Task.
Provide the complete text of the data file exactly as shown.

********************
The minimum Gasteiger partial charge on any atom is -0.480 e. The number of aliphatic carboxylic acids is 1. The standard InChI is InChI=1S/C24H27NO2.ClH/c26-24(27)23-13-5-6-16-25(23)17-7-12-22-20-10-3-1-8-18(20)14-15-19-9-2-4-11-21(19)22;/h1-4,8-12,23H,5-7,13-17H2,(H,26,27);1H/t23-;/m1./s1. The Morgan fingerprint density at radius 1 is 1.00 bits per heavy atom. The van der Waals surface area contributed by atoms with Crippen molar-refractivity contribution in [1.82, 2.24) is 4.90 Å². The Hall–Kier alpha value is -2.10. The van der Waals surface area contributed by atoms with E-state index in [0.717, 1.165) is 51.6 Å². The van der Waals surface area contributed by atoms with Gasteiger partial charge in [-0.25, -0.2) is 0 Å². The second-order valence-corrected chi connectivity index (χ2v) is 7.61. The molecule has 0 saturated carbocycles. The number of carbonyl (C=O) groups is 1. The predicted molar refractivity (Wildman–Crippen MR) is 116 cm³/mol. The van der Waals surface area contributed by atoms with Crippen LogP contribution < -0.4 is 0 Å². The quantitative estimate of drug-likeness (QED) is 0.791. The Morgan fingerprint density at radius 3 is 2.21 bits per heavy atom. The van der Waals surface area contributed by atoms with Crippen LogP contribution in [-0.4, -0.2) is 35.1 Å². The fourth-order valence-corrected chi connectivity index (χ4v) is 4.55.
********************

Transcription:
The minimum Gasteiger partial charge on any atom is -0.480 e. The number of aliphatic carboxylic acids is 1. The standard InChI is InChI=1S/C24H27NO2.ClH/c26-24(27)23-13-5-6-16-25(23)17-7-12-22-20-10-3-1-8-18(20)14-15-19-9-2-4-11-21(19)22;/h1-4,8-12,23H,5-7,13-17H2,(H,26,27);1H/t23-;/m1./s1. The Morgan fingerprint density at radius 1 is 1.00 bits per heavy atom. The van der Waals surface area contributed by atoms with Crippen molar-refractivity contribution in [1.82, 2.24) is 4.90 Å². The Hall–Kier alpha value is -2.10. The van der Waals surface area contributed by atoms with E-state index in [0.717, 1.165) is 51.6 Å². The van der Waals surface area contributed by atoms with Gasteiger partial charge in [-0.25, -0.2) is 0 Å². The second-order valence-corrected chi connectivity index (χ2v) is 7.61. The molecule has 0 saturated carbocycles. The number of carbonyl (C=O) groups is 1. The predicted molar refractivity (Wildman–Crippen MR) is 116 cm³/mol. The van der Waals surface area contributed by atoms with Crippen LogP contribution < -0.4 is 0 Å². The quantitative estimate of drug-likeness (QED) is 0.791. The Morgan fingerprint density at radius 3 is 2.21 bits per heavy atom. The van der Waals surface area contributed by atoms with Crippen LogP contribution in [-0.4, -0.2) is 35.1 Å². The fourth-order valence-corrected chi connectivity index (χ4v) is 4.55.